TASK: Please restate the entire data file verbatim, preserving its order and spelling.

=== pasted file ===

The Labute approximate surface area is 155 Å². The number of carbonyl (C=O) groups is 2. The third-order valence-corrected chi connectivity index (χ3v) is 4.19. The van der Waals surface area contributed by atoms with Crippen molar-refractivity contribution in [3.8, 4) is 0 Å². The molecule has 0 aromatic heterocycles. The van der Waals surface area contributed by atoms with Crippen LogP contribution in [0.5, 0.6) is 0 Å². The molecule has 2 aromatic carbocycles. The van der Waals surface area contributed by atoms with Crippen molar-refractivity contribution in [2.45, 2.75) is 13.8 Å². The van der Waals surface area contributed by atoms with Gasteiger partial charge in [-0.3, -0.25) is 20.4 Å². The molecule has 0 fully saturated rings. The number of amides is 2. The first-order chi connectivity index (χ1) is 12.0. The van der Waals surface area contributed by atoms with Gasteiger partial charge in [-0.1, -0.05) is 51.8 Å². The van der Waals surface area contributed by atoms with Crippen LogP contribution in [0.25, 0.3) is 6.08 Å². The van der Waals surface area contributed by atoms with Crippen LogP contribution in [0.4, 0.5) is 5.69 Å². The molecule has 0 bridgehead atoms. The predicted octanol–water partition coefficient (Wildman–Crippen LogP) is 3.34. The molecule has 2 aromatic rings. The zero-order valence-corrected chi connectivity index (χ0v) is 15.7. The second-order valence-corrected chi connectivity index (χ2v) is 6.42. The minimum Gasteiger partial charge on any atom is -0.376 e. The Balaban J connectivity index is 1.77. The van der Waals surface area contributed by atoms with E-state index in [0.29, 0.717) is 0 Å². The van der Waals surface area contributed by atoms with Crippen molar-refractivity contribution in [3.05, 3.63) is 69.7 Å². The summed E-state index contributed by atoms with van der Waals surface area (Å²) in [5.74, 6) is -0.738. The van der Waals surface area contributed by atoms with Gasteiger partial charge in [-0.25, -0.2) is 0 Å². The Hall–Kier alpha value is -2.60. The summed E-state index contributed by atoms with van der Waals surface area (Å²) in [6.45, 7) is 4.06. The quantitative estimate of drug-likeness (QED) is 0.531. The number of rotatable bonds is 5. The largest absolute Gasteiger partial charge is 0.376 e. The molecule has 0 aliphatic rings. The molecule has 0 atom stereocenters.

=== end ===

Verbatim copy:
The Labute approximate surface area is 155 Å². The number of carbonyl (C=O) groups is 2. The third-order valence-corrected chi connectivity index (χ3v) is 4.19. The van der Waals surface area contributed by atoms with Crippen molar-refractivity contribution in [3.8, 4) is 0 Å². The molecule has 0 aromatic heterocycles. The van der Waals surface area contributed by atoms with Crippen LogP contribution in [0.5, 0.6) is 0 Å². The molecule has 2 aromatic carbocycles. The van der Waals surface area contributed by atoms with Crippen molar-refractivity contribution in [2.45, 2.75) is 13.8 Å². The van der Waals surface area contributed by atoms with Gasteiger partial charge in [-0.3, -0.25) is 20.4 Å². The molecule has 0 fully saturated rings. The number of amides is 2. The first-order chi connectivity index (χ1) is 12.0. The van der Waals surface area contributed by atoms with Gasteiger partial charge in [-0.1, -0.05) is 51.8 Å². The van der Waals surface area contributed by atoms with Crippen LogP contribution in [0.25, 0.3) is 6.08 Å². The van der Waals surface area contributed by atoms with Crippen LogP contribution in [0.4, 0.5) is 5.69 Å². The molecule has 0 bridgehead atoms. The predicted octanol–water partition coefficient (Wildman–Crippen LogP) is 3.34. The molecule has 2 aromatic rings. The zero-order valence-corrected chi connectivity index (χ0v) is 15.7. The second-order valence-corrected chi connectivity index (χ2v) is 6.42. The minimum Gasteiger partial charge on any atom is -0.376 e. The Balaban J connectivity index is 1.77. The van der Waals surface area contributed by atoms with E-state index in [0.29, 0.717) is 0 Å². The van der Waals surface area contributed by atoms with Crippen molar-refractivity contribution in [3.05, 3.63) is 69.7 Å². The summed E-state index contributed by atoms with van der Waals surface area (Å²) in [5.74, 6) is -0.738. The van der Waals surface area contributed by atoms with Gasteiger partial charge in [-0.25, -0.2) is 0 Å². The Hall–Kier alpha value is -2.60. The summed E-state index contributed by atoms with van der Waals surface area (Å²) in [6.45, 7) is 4.06. The quantitative estimate of drug-likeness (QED) is 0.531. The number of rotatable bonds is 5. The largest absolute Gasteiger partial charge is 0.376 e. The molecule has 0 aliphatic rings. The molecule has 0 atom stereocenters.